QRM in logistics
The 70’s Just-In-Time philosophy gave birth to diverse models that aim to optimize processes. One of the newest and most effective is Quick Response Manufacturing (QRM).
QRM is an optimization methodology based on logistics that looks to reduce manufacturing’s critical-path time by eliminating downtime in the operation of both the production and administration departments. It targets industries for which product customization is common.
Even though Rajan Suri, professor at the University of Wisconsin-Madison, was the first to mention this method in 1981, it was until 1193 that the Center for Quick Response Manufacturing was founded.
The main goal of this method is to decrease the time of internal and external operations and to give quick response to the needs of customers with customized design and manufacturing.
Just like Lean Manufacturing and the Theory of Restrictions (TOC), it focuses on saving time and lowering hidden costs. Today, more than ever before, companies are looking to save on their supply chains, and this savings do not come only from better negotiations with suppliers, but also from optimizing processes.
When a company implements QRM, it does so across the whole company. Departments like procurement, shipping, finance, and human resources must also apply the techniques, analytical tools, and methodologies to ensure lowering delivery times, since these are not determined only by manufacturing processes.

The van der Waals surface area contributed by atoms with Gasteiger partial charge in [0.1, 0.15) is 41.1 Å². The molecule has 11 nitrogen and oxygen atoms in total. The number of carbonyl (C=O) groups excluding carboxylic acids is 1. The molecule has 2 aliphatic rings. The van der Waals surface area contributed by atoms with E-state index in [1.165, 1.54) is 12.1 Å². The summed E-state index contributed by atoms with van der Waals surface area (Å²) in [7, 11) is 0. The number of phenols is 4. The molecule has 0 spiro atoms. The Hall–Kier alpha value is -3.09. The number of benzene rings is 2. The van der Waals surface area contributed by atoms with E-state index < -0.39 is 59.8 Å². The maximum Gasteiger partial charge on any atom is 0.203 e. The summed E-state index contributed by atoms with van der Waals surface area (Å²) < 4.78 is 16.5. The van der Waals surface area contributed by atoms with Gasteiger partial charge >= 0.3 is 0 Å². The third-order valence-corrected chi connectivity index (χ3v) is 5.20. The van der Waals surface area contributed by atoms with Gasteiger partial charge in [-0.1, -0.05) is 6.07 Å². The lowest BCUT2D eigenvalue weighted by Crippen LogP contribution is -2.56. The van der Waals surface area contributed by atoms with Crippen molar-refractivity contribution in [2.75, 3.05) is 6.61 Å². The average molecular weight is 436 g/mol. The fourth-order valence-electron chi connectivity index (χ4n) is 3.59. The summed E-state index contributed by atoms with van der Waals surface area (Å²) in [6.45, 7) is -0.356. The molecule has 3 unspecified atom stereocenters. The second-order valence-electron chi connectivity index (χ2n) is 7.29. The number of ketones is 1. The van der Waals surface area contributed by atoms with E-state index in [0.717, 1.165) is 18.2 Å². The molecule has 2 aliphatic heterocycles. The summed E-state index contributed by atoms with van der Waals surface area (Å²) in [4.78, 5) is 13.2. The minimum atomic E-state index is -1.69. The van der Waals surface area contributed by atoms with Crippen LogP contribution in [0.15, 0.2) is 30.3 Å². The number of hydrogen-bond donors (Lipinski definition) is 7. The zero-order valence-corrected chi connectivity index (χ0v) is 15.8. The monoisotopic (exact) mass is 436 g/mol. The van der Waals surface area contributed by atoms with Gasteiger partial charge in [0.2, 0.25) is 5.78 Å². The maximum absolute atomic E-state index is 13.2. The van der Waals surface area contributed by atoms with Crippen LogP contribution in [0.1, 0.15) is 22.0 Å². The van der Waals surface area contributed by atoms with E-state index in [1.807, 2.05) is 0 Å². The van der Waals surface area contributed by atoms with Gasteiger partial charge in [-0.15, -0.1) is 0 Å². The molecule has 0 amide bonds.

Companies which regularly implement QRM are those who manufacture advanced-engineering products in small lots, and those who have a vast number of SKUs with fluctuating demand. After implementing the QRM, these companies obtain great benefits:
- Lowering delivery times by 95%
- Lowering the cost of finished product by 30%
- Increasing shipping performance by 60%
- Lowering waste and rework up to 80%
- Better customer service
- Better financial rating
According to Rajan Suri, a QRM strategy is based on four concepts:
- The power of time: the influence of the execution window on the total cost of operation and quality. Traditional manufacturing systems have a negative impact on delivery times and create many costs for planning, foreseeing, and storing. For QRM, execution windows have a priority over productivity and cost.